It's very similar to what happened with Saddam Hussein and the Kurds in the north, and I was very much opposed to what he did, and we wanted to help at that time. That was different, because now, we have a military that's just been - as I say, it's been devastated. We can't take on any more military responsibilities.
YOUNG: Well, you mentioned Saddam Hussein and the Kurds. Of course, he horrifically gassed the Kurds, and there was no response. There was, however, an attack on Iraq years later, long after that, and when we now know there was no evidence of weapons of mass destruction. Is the shadow of Iraq also over some of the thinking today?
INHOFE: Well, see, first of all, I disagree with the statement when you say no weapons of mass destruction. I don't want to open that up for a debate. However, when you're talking about gassing people, and - that is a weapon of mass destruction.
YOUNG: But the response was years later. In other words, the war in Iraq was not - was 17 years, I think, after Saddam Hussein gassed the Kurds.
INHOFE: OK. What's the question, then?
YOUNG: Well, is the shadow of Iraq and the fear of another slippery slope, or making a mistake, is that also behind either your decision or the decision or the decision of some of your fellow lawmakers?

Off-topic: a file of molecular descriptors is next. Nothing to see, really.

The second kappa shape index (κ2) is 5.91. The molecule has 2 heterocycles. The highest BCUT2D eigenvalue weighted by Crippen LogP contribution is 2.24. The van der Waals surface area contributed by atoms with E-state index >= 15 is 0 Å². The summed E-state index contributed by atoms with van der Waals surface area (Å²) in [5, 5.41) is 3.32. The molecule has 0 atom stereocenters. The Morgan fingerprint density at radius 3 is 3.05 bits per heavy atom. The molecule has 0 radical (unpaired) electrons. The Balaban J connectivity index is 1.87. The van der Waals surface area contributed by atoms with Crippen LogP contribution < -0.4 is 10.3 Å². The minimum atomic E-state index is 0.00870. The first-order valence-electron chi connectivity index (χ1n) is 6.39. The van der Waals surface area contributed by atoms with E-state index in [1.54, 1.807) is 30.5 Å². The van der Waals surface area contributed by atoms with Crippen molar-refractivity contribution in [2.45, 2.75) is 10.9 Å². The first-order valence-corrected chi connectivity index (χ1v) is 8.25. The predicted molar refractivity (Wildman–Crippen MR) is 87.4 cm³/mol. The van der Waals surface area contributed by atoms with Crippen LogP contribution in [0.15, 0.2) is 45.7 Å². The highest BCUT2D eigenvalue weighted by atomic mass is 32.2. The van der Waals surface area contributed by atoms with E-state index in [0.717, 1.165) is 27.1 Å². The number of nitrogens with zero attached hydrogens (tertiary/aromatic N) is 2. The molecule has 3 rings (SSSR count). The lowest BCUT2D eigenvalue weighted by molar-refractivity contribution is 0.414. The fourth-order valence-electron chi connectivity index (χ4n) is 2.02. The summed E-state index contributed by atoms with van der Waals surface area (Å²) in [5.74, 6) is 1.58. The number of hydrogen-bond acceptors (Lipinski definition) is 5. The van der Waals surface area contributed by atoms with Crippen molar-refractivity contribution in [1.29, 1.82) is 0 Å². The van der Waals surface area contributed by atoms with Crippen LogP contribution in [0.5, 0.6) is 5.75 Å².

INHOFE: No. No, it isn't. If we just take - I don't know about anyone else. In fact, I think I'm probably the only one who has this strong a feeling about not putting our military into another situation where it could be - use our rare assets. Right now, we don't have spare assets, spare resources to use. We are overworked. We have an off-tempo - the word, the term that is used for the operation tempo - that's unacceptable for our Guard, our Reserve and our regular forces.
YOUNG: By the way, are you surprised there haven't been more voices raised with concern?
INHOFE: I am, a little bit. You quoted Ed Markey, and I think the left probably would take the position that he has. I'm not being critical of him. Actually, Ed's a good friend of mine. But to say that he would approve of surgical strikes kind of gives the impression that this is nice and clean. We won't get our hands dirty. It won't cost anything. It'll solve the problem. Well, that isn't the case, in my opinion.
YOUNG: Jim Inhofe, Republican senator for Oklahoma. Senator Inhofe, thank you so much.
INHOFE: Thank you, Robin. Transcript provided by NPR, Copyright NPR.
Jeremy Hobson joins Robin Young as co-host of Here & Now in its new 2-hour format, from WBUR and NPR.